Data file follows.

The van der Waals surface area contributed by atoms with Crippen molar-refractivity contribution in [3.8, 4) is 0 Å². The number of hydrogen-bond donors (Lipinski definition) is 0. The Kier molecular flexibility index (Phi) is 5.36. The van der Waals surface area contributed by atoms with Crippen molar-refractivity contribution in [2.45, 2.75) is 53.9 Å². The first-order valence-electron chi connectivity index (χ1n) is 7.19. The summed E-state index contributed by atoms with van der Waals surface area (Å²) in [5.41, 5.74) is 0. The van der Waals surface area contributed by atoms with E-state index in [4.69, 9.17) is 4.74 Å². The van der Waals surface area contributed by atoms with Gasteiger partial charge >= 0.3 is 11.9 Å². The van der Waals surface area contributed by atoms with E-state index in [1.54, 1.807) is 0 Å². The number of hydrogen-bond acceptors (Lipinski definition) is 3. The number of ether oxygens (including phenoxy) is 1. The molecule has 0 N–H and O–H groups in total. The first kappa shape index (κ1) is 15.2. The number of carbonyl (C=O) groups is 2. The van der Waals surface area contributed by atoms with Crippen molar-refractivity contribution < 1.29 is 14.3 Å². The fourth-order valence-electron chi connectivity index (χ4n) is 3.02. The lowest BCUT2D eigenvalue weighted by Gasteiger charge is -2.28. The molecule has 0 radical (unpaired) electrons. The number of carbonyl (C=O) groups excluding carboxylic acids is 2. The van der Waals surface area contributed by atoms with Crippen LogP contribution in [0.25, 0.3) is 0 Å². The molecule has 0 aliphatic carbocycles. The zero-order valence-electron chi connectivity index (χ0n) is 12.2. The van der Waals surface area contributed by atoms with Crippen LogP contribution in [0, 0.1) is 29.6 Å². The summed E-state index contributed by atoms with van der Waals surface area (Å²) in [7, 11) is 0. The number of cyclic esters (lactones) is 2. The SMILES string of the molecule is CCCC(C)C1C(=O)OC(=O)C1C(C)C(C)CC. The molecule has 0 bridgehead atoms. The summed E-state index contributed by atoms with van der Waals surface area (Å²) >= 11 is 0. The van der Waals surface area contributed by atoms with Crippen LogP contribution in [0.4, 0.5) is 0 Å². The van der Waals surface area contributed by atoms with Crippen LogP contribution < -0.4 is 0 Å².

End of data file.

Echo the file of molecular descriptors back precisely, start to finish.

The van der Waals surface area contributed by atoms with Crippen molar-refractivity contribution in [3.8, 4) is 0 Å². The number of hydrogen-bond donors (Lipinski definition) is 0. The Kier molecular flexibility index (Phi) is 5.36. The van der Waals surface area contributed by atoms with Crippen molar-refractivity contribution in [2.45, 2.75) is 53.9 Å². The first-order valence-electron chi connectivity index (χ1n) is 7.19. The summed E-state index contributed by atoms with van der Waals surface area (Å²) in [5.41, 5.74) is 0. The van der Waals surface area contributed by atoms with E-state index in [4.69, 9.17) is 4.74 Å². The van der Waals surface area contributed by atoms with Gasteiger partial charge >= 0.3 is 11.9 Å². The van der Waals surface area contributed by atoms with E-state index in [1.54, 1.807) is 0 Å². The number of hydrogen-bond acceptors (Lipinski definition) is 3. The number of ether oxygens (including phenoxy) is 1. The molecule has 0 N–H and O–H groups in total. The first kappa shape index (κ1) is 15.2. The number of carbonyl (C=O) groups is 2. The van der Waals surface area contributed by atoms with Crippen molar-refractivity contribution < 1.29 is 14.3 Å². The fourth-order valence-electron chi connectivity index (χ4n) is 3.02. The lowest BCUT2D eigenvalue weighted by Gasteiger charge is -2.28. The molecule has 0 radical (unpaired) electrons. The number of carbonyl (C=O) groups excluding carboxylic acids is 2. The van der Waals surface area contributed by atoms with Crippen LogP contribution in [0.25, 0.3) is 0 Å². The molecule has 0 aliphatic carbocycles. The zero-order valence-electron chi connectivity index (χ0n) is 12.2. The van der Waals surface area contributed by atoms with Crippen LogP contribution in [0, 0.1) is 29.6 Å². The summed E-state index contributed by atoms with van der Waals surface area (Å²) in [7, 11) is 0. The number of cyclic esters (lactones) is 2. The SMILES string of the molecule is CCCC(C)C1C(=O)OC(=O)C1C(C)C(C)CC. The molecule has 0 bridgehead atoms. The summed E-state index contributed by atoms with van der Waals surface area (Å²) >= 11 is 0. The van der Waals surface area contributed by atoms with Crippen LogP contribution in [0.4, 0.5) is 0 Å². The van der Waals surface area contributed by atoms with Crippen LogP contribution < -0.4 is 0 Å².